- *Gettysburg Replies: The World Responds to Abraham Lincoln's Gettysburg Address. Lyons Press. 2015. ISBN 1493009125.
- Neil deGrasse Tyson's Gettysburg Reply – "The Seedbed"
- The Myths of Gettysburg
- "Mary S. Andrews, Author, is Dead". The New York Times. August 3, 1936. p. 15.
- Kent Gramm (Summer 2004). "A More Perfect Tribute". Journal of the Abraham Lincoln Association. 25 (2): 50–58. Retrieved January 30, 2017.
|After Words interview with Gabor Boritt, January 13, 2007, C-SPAN|
- Barton, William E. (1950). Lincoln at Gettysburg: What He Intended to Say; What He Said; What he was Reported to have Said; What he Wished he had Said. New York: Peter Smith.
- Boritt, Gabor (2006). The Gettysburg Gospel: The Lincoln Speech That Nobody Knows Simon & Schuster. 432 pp. ISBN 0-7432-8820-3.
- Busey, John W., and Martin, David G., Regimental Strengths and Losses at Gettysburg, 4th Ed., Longstreet House, 2005, ISBN 0-944413-67-6.
- Frassanito, William A. (1995). Early Photography at Gettysburg. Gettysburg, PA: Thomas Publications. ISBN 978-1-57747-032-8.
- Gramm, Kent (2001). November: Lincoln's Elegy at Gettysburg. Bloomington: Indiana University Press. ISBN 0-253-34032-2.
- Herndon, William H., and Welk, Jesse W. (1892). Abraham Lincoln: The True Story of A Great Life (Vol II). New York: D. Appleton and Company.
- Johnson, Martin P. Writing the Gettysburg Address (2013)
- Kunhardt, Philip B., Jr. (1983). A New Birth of Freedom: Lincoln at Gettysburg. Little Brown & Co. 263 pp. ISBN 0-316-50600-1.
- Lafantasie, Glenn. "Lincoln and the Gettysburg Awakening". Journal of the Abraham Lincoln Association 1995 16(1): 73–89. ISSN 0898-4212.
- McPherson, James M. (1988). Battle Cry of Freedom: The Civil War Era (Oxford History of the United States). Oxford: Oxford University Press. ISBN 0-19-503863-0.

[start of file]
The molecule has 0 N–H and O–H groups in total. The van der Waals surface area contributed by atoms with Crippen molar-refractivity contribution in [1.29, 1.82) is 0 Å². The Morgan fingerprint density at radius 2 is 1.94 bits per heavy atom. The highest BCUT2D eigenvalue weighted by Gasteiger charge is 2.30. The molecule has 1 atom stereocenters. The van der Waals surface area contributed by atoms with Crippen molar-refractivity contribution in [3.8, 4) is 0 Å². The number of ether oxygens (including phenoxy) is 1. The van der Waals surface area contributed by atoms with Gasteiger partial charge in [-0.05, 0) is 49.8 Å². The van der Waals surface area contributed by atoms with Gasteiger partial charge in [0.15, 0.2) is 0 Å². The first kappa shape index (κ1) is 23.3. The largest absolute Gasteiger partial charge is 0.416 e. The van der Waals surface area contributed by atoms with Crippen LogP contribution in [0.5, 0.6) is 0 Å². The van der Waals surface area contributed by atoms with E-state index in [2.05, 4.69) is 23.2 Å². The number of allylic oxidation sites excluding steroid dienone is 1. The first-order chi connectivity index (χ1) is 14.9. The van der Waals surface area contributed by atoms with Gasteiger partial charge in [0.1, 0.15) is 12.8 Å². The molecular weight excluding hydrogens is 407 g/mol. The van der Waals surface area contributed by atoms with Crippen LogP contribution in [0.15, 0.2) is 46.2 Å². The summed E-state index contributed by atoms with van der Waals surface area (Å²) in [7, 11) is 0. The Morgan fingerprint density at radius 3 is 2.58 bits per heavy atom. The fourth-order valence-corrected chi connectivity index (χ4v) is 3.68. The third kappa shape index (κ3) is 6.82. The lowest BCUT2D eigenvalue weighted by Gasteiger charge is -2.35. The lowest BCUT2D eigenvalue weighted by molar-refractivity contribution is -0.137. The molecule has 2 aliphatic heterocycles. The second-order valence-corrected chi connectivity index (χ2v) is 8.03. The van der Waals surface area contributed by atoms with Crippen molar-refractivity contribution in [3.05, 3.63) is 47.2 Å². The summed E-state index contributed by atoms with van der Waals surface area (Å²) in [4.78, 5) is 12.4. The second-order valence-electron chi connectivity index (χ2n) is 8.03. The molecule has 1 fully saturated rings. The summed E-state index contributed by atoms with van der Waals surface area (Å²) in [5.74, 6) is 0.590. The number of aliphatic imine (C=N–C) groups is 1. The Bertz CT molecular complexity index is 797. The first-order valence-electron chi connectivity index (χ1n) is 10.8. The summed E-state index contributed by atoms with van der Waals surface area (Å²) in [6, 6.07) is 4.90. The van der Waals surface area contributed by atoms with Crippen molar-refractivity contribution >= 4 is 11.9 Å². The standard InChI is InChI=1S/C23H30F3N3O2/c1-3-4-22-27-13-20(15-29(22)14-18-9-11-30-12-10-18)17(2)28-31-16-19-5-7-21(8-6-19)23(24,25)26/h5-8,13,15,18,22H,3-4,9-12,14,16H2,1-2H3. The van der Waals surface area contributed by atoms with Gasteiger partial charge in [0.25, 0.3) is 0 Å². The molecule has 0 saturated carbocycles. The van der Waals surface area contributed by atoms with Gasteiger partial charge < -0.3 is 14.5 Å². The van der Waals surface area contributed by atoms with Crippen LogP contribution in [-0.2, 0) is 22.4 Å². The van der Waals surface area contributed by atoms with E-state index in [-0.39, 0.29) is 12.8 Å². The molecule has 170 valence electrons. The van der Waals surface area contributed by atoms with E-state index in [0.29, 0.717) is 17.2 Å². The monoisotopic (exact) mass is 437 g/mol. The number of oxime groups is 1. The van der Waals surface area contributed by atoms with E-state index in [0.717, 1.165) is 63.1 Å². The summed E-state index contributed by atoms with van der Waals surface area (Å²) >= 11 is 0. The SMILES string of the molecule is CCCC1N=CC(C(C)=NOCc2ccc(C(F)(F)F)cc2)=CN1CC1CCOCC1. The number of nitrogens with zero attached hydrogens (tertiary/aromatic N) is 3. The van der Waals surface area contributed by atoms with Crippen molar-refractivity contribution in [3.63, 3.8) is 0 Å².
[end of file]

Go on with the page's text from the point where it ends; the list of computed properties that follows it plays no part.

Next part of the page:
- McPherson, James M. (1996). Drawn with the Sword: Reflections on the American Civil War. Oxford: Oxford University Press. ISBN 0-19-509679-7.
- Murphy, Jim (1992). The Long Road to Gettysburg. New York: Clarion Books. 128 pp. ISBN 0-395-55965-0.
- Prochnow, Victor Herbert. ed. (1944). Great Stories from Great Lives. Freeport: Books for Libraries Press, 1944. ISBN 0-8369-2018-X.
- Rawley, James A. (1966). Turning Points of the Civil War. University of Nebraska Press. ISBN 0-8032-8935-9.
- Reid, Ronald F. "Newspaper Responses to the Gettysburg Addresses". Quarterly Journal of Speech 1967 53(1): 50–60. ISSN 0033-5630.
- Sandburg, Carl (1939). "Lincoln Speaks at Gettysburg". In: Abraham Lincoln: The War Years New York: Harcourt, Brace & Company. II, 452–457. ASIN: B000BPD8GC.
- Sauers, Richard A. (2000). "Battle of Gettysburg". In Encyclopedia of the American Civil War: A Political, Social, and Military History. Heidler, David S., and Heidler, Jeanne T., eds. W. W. Norton & Company. ISBN 0-393-04758-X.
- Selzer, Linda. "Historicizing Lincoln: Garry Wills and the Canonization of the 'Gettysburg Address". Rhetoric Review Vol. 16, No. 1 (Autumn 1997), pp. 120–137.
- Simon, et al., eds. (1999). The Lincoln Forum: Abraham Lincoln, Gettysburg, and the Civil War. Mason City: Savas Publishing Company. ISBN 1-882810-37-6.
- White, Ronald C., Jr. (2005). The Eloquent President: A Portrait of Lincoln Through His Words. New York: Random House. ISBN 1-4000-6119-9.
- Wieck, Carl F. (2002). Lincoln's Quest for Equality: The Road to Gettysburg. Northern Illinois University Press. 224 pp. ISBN 0-87580-299-0.
- Wills, Garry (1992). Lincoln at Gettysburg: The Words That Remade America. New York: Simon and Schuster. 319 pp. ISBN 0-671-76956-1.
- Wilson, Douglas L. (2006). Lincoln's Sword: The Presidency and the Power of Words. Knopf. 352 pp. ISBN 1-4000-4039-6.
|Wikisource has original text related to this article:|
|Wikisource has original text related to this article:|
- Library of Congress, Gettysburg Address exhibit
- Gettysburg National Military Park (GNMP) Gettysburg Historical Handbook
- Online Lincoln Coloring Book for Teachers and Students
- Cornell University Library exhibit on Contemporary newspaper reactions.
- Abraham Lincoln: A Resource Guide from the Library of Congress
- Gettysburg Address read by Sam Waterston, Matthew Broderick, Ken Burns, David McCullough, Stephen Lang, Paul W. Bucha, etc. Music by John Williams.
- Gettysburg Address audio performances by Jeff Daniels, Jim Getty, Johnny Cash, Colin Powell, Sam Waterston, and W. F. Hooley from AmericanRhetoric.com
- The Gettysburg Address An online exhibition from the National Museum of American History, Smithsonian Institution
- Gettysburg Address public domain audiobook at LibriVox